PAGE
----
Research into Vincent van Gogh’s famous 'Sunflowers', conducted at the Van Gogh Museum and headed by UvA professor in Conservation and Restoration Ella Hendriks, has produced a great deal of new information about the condition of the painting and the materials that Van Gogh used. One of the conclusions is that the painting is stable, but fragile. As a result, he painting will no longer go out on loan to other museums.
International team of experts
Using the latest techniques, an international team of experts tried to gather as much information as possible about the canvas, the layers of ground and paint, and the earlier restorations carried out on the work. The aim was to ascertain which materials Van Gogh used, what the condition of the painting is, whether restoration is required and possible, and what can be done to preserve the painting for future generations in the best possible manner.
The research began in 2016, headed by Ella Hendriks, in collaboration with experts from the universities of Antwerp, Perugia and Toruń (Poland) and the Cultural Heritage Agency of the Netherlands. Sunflowers was examined using the latest research techniques, meaning that the painting no longer had to travel to be investigated. Instead, mobile devices were brought from all around to study the painting on-site at the museum. The research has resulted in a more complete and better understanding of how the painting was created and its current condition.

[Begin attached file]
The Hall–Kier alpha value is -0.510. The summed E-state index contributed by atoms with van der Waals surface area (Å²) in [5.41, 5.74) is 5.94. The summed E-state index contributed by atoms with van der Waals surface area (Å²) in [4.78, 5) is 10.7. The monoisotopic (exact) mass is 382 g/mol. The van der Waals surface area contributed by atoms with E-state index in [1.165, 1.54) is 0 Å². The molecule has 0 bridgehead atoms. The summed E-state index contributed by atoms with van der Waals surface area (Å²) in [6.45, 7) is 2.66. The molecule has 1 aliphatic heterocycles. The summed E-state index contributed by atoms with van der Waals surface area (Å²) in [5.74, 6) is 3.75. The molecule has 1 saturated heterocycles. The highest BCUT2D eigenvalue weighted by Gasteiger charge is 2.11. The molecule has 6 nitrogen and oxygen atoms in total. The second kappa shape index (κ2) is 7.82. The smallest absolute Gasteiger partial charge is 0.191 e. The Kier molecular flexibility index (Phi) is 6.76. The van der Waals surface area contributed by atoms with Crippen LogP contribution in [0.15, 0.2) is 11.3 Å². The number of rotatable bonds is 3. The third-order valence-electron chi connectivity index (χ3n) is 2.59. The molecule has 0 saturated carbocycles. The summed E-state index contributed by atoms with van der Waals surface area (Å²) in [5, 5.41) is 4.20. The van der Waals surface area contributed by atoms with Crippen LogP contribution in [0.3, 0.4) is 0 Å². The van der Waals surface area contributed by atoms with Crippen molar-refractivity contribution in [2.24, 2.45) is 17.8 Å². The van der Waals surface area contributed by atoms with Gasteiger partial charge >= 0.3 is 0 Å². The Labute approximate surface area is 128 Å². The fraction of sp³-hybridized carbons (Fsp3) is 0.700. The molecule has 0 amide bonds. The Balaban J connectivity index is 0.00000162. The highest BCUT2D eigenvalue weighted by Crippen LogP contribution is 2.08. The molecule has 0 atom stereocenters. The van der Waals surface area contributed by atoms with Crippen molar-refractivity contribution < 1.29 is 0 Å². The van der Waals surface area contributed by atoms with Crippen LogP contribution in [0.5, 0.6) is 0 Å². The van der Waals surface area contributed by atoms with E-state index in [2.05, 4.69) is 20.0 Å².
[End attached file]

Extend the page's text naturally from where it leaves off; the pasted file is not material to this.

The research has yielded comprehensive information regarding the colours and blends of colours that Van Gogh used and the natural ageing process of the paint. Some of the original colour nuances have been partly lost due to the effects of discolouration. Ella Hendriks: ‘We now know that the colour changes in Sunflowers are mainly caused by a certain type of red paint (geranium lake) fading and a certain type of yellow paint (chrome yellow) darkening. We have also gained much greater insight into the consequences of the various restorations carried out on the work. There are multiple layers of varnish on the painting, all of which were added at a later date, hence not by Van Gogh himself. These layers of varnish are dirty and yellowed, but cannot be removed because in some places, the layers of paint and varnish have mixed.'
On Friday 22 February, Sunflowers will go back on display at its familiar location at the Van Gogh Museum in Amsterdam. This coming summer, the painting will take centre stage in the exhibition Van Gogh and the Sunflowers (on display from 21 June to 1 September 2019), which introduces the recent research and conservation treatment.
The UvA offers a unique interdisciplinary master and post-master Conservation and Restoration of Cultural Heritage, aimed at students with a passion for cultural heritage who want to combine theory and practice. The application deadline for enrolment in the academic year 2019-2020 is 1 February.